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Viseul-de-Sus

VISEUL-DE-SUS

VISEUL-DE-SUS (Hung. Felsövisó ; referred to by the Jews as Oybervisha ), town in N. Romania; until the end of World War i and between 1940 and 1944 in Hungary. The Jewish community in Viseul-de-Sus was organized in 1877, although Jews had already been living there for a long time. The Jewish population developed rapidly during the 1880s. In 1885 the community was designated as the Jewish center for the three villages of Felsövisó, Alsóviso (Viseul-de-Jos), and Középvisó (Viseul de Mijloc), and later for a number of other villages. The ḥevra kaddisha was established in 1895. The community was Orthodox and Ḥasidism wielded a powerful influence. There were four synagogues, a number of additional prayer houses, and a yeshivah. In the main, the occupations of the Jews, including ordinary laborers, were connected with the forests and the wood industry of the town and its environs. In 1896 a Hebrew press was established; as it was the only press in the town it also printed works in other languages. The Hebrew religious periodical, Degl ha-Torah, was printed there from 1922 and ran to about 80 issues. In 1930 there were 3,734 Jews (33.7 percent of the total population) in Viseul-de-Sus. About the same number of Jews lived there in the spring of 1944, when the Fascist Hungarian authorities set up a ghetto, in which Jews from the surrounding villages were also concentrated. It is estimated that about 35,000 Jews passed through this ghetto on their way to *Auschwitz. After World War ii about 700 Jews returned to the town. Their numbers declined through emigration and by 1971 the Jewish community had ceased to exist.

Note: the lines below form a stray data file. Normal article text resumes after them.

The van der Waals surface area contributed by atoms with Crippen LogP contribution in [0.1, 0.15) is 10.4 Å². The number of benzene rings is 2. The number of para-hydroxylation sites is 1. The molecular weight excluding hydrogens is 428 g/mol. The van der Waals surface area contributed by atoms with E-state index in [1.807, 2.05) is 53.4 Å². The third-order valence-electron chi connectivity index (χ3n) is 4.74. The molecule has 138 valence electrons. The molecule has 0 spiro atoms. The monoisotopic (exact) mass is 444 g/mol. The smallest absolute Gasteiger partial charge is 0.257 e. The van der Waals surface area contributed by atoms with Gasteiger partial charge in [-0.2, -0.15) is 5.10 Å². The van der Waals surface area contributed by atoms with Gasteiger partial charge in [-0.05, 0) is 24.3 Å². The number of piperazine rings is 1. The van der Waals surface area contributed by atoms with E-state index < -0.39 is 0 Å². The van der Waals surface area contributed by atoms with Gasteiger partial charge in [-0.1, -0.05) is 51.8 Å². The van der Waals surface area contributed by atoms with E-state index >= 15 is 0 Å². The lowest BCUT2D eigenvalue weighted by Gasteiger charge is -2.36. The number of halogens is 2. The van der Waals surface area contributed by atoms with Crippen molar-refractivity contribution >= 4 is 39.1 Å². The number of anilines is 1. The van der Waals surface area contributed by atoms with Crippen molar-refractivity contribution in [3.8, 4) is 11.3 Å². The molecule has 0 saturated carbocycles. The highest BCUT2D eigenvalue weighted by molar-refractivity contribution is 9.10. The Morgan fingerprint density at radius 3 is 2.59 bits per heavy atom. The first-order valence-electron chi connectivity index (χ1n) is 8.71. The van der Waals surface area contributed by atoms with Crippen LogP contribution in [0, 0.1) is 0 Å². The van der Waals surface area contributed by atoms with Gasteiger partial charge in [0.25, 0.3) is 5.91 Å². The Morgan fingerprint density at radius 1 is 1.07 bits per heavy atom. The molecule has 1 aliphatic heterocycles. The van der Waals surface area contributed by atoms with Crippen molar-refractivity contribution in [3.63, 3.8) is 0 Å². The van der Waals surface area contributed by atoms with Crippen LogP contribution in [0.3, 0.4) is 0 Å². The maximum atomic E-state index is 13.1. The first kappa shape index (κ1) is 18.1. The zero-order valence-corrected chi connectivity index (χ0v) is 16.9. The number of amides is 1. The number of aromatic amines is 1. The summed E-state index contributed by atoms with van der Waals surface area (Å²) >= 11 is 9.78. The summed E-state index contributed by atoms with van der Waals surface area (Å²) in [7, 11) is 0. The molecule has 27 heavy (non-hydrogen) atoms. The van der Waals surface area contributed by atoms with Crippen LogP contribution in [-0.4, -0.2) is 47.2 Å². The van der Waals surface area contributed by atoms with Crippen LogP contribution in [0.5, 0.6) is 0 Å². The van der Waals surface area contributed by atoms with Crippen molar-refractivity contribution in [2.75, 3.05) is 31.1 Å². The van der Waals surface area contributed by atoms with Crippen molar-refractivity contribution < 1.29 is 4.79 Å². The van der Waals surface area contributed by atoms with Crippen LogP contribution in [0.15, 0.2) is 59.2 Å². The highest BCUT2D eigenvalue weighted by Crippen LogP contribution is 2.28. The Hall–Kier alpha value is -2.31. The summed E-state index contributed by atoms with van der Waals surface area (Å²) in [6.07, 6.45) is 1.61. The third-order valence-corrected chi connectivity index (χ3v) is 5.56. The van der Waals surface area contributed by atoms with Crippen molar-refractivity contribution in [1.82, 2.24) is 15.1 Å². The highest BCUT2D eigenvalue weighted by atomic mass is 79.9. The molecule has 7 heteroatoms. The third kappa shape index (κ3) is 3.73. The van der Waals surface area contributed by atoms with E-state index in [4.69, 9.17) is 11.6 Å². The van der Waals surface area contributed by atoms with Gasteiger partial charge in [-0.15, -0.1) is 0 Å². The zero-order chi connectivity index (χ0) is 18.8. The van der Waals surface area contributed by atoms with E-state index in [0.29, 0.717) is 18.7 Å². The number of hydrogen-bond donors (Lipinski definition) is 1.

bibliography:

Magyar Zsidó Lexikon (1929), 272; I. Benoschofsky and E. Karsai, Vádirat a nácizmus ellen, 2 (1960), 259, 266, 272.

[Yehouda Marton]

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